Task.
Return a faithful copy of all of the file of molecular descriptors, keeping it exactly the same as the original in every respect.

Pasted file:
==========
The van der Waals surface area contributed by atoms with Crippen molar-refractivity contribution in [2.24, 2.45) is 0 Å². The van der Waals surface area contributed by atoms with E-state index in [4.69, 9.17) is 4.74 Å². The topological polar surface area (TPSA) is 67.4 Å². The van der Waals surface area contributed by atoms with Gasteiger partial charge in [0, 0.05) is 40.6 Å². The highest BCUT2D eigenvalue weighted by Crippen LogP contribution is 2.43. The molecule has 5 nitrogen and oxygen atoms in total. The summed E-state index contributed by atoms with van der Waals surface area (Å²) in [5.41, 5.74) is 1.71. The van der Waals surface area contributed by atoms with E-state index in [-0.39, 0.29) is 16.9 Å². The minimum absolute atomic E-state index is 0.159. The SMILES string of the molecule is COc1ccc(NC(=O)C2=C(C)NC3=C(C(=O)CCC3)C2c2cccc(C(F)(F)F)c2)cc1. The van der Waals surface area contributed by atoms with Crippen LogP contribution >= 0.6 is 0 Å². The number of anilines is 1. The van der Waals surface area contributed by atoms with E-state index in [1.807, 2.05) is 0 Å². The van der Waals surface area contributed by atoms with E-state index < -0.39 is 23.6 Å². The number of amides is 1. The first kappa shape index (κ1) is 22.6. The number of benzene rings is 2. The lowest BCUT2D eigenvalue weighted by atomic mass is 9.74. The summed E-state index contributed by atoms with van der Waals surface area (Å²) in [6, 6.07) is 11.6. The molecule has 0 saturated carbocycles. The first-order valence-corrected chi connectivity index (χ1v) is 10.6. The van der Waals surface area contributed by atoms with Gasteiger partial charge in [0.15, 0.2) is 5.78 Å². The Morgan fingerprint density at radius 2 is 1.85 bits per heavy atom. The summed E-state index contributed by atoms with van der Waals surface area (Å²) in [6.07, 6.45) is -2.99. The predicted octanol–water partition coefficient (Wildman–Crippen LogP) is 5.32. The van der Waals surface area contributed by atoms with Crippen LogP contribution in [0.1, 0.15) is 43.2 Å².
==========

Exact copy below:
The van der Waals surface area contributed by atoms with Crippen molar-refractivity contribution in [2.24, 2.45) is 0 Å². The van der Waals surface area contributed by atoms with E-state index in [4.69, 9.17) is 4.74 Å². The topological polar surface area (TPSA) is 67.4 Å². The van der Waals surface area contributed by atoms with Gasteiger partial charge in [0, 0.05) is 40.6 Å². The highest BCUT2D eigenvalue weighted by Crippen LogP contribution is 2.43. The molecule has 5 nitrogen and oxygen atoms in total. The summed E-state index contributed by atoms with van der Waals surface area (Å²) in [5.41, 5.74) is 1.71. The van der Waals surface area contributed by atoms with E-state index in [-0.39, 0.29) is 16.9 Å². The minimum absolute atomic E-state index is 0.159. The SMILES string of the molecule is COc1ccc(NC(=O)C2=C(C)NC3=C(C(=O)CCC3)C2c2cccc(C(F)(F)F)c2)cc1. The van der Waals surface area contributed by atoms with Crippen LogP contribution >= 0.6 is 0 Å². The number of anilines is 1. The van der Waals surface area contributed by atoms with E-state index in [1.807, 2.05) is 0 Å². The van der Waals surface area contributed by atoms with E-state index < -0.39 is 23.6 Å². The number of amides is 1. The first kappa shape index (κ1) is 22.6. The number of benzene rings is 2. The lowest BCUT2D eigenvalue weighted by atomic mass is 9.74. The summed E-state index contributed by atoms with van der Waals surface area (Å²) in [6, 6.07) is 11.6. The molecule has 0 saturated carbocycles. The first-order valence-corrected chi connectivity index (χ1v) is 10.6. The van der Waals surface area contributed by atoms with Gasteiger partial charge in [0.15, 0.2) is 5.78 Å². The Morgan fingerprint density at radius 2 is 1.85 bits per heavy atom. The summed E-state index contributed by atoms with van der Waals surface area (Å²) in [6.07, 6.45) is -2.99. The predicted octanol–water partition coefficient (Wildman–Crippen LogP) is 5.32. The van der Waals surface area contributed by atoms with Crippen LogP contribution in [0.1, 0.15) is 43.2 Å².